1.Use only Ro/Di water. Water from a reverse osmosis unit is striped of nitrate, phosphates, silicates and other possible algae food. This water should be used for top offs and water changes. It should also be your first step in battling algae, and it will remedy a whole host of nitrate problems.
2. Increase water movement. This is a two-fold solution, first it keeps detritus suspended in the water column and allows it to either be filtered or eaten. It also makes it harder for algae to attach itself onto your substrate or rocks. This is generally a good solution for diatoms. Make sure your reef tank does not have any “dead spots” or areas where there is no flow. Increasing water movement is a must for battling hair algae, as hair algae prefers to grow over spots with a lot of detritus.
3.Run a phosphate remover such as Phosban in a phosphate reactor. Simply enough phosphates are generally the leading cause of nuisance algae and chances are if your testing for phosphates you probably are not getting a reading for them. This is mainly do to the algae using up phosphates at such a quick rate that they are almost not detectable in the marine aquarium.
4. Run a phosphate remover in your top off water and/or your water change if your test kits test for phosphate. This will eliminate the phosphate before you feed it to your algae.
5.Change your light bulbs if they are more than 6-9months old. My suggestion is 6months for pc’s and 9months to a year for your metal halides. Your lighting looses its spectrum and intensity as the bulbs grow older…i will not go into further detail as to how or why because its a 20 page blog in itself.
6. Reduce your reef’s photo-period. Cut your lights back if you don’t have light loving inverts in your reef aquarium.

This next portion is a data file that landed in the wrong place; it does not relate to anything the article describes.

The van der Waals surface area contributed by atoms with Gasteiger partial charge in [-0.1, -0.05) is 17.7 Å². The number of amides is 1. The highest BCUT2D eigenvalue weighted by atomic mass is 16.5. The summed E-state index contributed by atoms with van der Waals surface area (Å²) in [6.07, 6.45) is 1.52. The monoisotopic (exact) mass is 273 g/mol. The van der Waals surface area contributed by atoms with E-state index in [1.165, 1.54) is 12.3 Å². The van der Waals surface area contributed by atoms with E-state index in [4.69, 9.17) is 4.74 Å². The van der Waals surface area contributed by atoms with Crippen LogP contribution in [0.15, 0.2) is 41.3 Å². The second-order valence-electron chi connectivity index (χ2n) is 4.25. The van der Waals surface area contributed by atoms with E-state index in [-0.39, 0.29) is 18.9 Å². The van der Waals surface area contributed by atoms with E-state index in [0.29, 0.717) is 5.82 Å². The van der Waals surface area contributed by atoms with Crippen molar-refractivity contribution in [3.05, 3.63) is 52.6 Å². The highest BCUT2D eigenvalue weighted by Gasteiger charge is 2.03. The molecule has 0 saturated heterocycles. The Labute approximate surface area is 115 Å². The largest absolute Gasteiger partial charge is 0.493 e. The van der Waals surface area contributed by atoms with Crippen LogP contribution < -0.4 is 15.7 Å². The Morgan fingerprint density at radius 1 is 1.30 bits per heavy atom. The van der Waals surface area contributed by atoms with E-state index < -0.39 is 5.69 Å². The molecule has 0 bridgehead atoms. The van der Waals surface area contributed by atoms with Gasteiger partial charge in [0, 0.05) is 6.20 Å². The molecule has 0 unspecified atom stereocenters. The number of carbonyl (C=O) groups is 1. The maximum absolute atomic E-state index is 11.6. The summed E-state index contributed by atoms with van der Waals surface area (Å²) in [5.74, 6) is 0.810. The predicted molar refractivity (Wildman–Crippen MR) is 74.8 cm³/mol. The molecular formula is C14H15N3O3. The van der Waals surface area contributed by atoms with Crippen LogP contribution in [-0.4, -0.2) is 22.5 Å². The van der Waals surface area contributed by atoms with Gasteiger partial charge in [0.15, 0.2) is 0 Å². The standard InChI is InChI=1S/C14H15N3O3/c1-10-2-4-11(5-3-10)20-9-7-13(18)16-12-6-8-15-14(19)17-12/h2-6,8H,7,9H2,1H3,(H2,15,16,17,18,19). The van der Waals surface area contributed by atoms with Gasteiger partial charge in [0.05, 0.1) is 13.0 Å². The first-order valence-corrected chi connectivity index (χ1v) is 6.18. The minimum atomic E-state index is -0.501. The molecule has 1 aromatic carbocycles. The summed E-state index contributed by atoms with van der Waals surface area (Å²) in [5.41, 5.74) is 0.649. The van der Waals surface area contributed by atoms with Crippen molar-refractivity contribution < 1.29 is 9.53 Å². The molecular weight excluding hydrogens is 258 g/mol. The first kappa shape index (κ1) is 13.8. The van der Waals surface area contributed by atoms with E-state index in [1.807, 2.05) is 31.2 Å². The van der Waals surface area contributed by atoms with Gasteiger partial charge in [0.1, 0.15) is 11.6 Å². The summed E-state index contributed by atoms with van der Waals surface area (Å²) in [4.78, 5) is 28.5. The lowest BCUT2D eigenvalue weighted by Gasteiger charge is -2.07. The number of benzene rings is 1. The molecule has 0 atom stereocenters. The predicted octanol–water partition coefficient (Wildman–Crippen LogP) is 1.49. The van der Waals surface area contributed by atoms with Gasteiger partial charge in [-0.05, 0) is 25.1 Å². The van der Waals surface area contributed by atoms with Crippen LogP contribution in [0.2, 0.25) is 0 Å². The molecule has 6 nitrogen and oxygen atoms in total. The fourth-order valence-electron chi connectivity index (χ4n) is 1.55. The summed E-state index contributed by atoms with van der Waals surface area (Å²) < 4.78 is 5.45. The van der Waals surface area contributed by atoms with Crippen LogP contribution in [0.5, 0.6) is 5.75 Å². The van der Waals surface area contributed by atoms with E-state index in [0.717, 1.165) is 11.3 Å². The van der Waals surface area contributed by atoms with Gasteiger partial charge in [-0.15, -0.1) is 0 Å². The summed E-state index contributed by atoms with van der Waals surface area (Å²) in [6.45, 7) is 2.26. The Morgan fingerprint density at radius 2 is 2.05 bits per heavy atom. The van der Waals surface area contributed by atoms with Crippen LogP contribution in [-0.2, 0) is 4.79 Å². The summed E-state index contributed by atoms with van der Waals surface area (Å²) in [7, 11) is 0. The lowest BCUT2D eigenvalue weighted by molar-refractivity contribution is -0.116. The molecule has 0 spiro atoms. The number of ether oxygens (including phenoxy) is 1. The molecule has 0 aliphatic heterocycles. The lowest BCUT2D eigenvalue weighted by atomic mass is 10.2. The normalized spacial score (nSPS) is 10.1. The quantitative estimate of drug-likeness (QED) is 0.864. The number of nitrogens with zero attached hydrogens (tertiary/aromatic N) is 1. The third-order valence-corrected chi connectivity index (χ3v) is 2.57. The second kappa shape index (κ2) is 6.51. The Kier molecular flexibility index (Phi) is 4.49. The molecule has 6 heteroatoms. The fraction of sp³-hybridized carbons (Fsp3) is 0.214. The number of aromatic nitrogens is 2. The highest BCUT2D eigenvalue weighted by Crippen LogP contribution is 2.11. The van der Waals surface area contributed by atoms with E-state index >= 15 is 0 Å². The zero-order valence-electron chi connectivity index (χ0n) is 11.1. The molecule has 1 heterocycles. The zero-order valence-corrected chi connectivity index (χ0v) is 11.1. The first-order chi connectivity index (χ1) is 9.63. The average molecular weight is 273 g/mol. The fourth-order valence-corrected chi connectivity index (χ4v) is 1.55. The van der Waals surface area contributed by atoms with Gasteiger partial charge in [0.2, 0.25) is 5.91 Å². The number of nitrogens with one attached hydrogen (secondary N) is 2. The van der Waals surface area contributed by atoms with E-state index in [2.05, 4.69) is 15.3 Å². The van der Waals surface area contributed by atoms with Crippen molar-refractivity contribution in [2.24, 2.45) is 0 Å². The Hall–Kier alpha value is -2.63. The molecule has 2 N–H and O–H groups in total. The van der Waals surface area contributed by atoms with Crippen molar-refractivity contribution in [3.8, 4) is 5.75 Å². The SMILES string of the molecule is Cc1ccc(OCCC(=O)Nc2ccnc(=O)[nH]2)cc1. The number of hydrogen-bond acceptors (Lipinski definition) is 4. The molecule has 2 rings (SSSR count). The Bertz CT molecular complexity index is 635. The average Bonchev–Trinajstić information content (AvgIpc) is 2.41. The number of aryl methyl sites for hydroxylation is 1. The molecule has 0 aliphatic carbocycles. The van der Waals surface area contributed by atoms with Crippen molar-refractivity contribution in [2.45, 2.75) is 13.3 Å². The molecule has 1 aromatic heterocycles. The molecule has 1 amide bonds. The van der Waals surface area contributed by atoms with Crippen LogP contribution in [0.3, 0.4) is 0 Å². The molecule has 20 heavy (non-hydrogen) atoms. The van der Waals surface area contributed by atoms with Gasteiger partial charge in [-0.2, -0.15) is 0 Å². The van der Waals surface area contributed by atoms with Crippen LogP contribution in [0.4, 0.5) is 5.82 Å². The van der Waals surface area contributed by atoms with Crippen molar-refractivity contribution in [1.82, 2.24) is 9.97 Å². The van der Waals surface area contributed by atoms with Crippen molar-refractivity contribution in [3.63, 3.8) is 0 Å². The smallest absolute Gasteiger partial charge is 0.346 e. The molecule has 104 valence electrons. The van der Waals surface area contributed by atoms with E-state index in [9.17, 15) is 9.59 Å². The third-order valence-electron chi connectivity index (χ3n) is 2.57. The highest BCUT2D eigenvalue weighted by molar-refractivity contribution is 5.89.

7. Cut back on your feeding. We all love our fish and corals but lets face it this isn’t a Big Bertha’s all you can eat buffet. I feed my tank’s inhabitants a maximum of four times a week, however I make sure everyone in the tank gets fed properly. The more you feed your tank the more pollutants become available to feed your algae.
8.Raise your magnesium levels to 1600ppm. This will help control the hair algae bryopsis. Bryopsis is an algae you do not want in your reef aquarium, once it gets a foothold it is very tough to exterminate.
9.Clean up crew. Make sure you keep a good efficient clean up crew. Astrea turbo snails, emerald mithrax crabs, diadema urchins and blue legged hermit crabs are what I would suggest for hair algae and general detritus clean up. There are plenty more but that’s for another blog in the near future. Here is a link to my list of snails that may help you decide which ones to choose when creating a cleanup crew.
10.Water changes. Your aquarium is a closed unit, there is not a constant supply of fresh saltwater to wash out all the pollutants. The only way to get new water is water changes. The general thought on this is 10% of your tanks total water volume (include the water in the sump, skimmer and refugium if applicable). While you are changing your water take a turkey baster and blast off the detritus on your live rocks and suck it out!
11.Get an efficient skimmer. Foam fractioners as they are sometimes referred to, remove organic waste from our systems. Make sure yours is producing a nice dark colored stinky mess and clean it frequently even if you dont pull a lot of skimmate.
12.Add a refugium. Add controlled algae such as cheatomorphato compete with your nuisance algae. This is also a great place for copepods and amphipods to breed and live.
13. Check your carbon. Believe it or not some carbon will leach out phosphate! Check the brand your using to see if it will leach it or not, it will usually say “will not leach phosphate” on the container.
14. Pull it out. Get a jump start on hair algae by manually pulling it out. Make sure that when you are pulling it out you don’t loose any strands.
15. Test your water chemistry often. Once your aquarium is established test your water for possible ammonia, nitrites, and nitrates once or twice a week. Also keep an eye on your reef’s PH and alkalinity. Paying attention to your reef’s water chemistry will more than likely prevent possible algae outbreaks.
16. Know your opponents weakness. Researching and finding out what type of species of marine algae you are having a problem with will benefit you and your reef tank. For instance there are a ton of different kinds of red algae, but some may strive in different tank conditions.
Feel free to post your tips on battling nuisance algae in the comment section below.
Bad algae outbreak!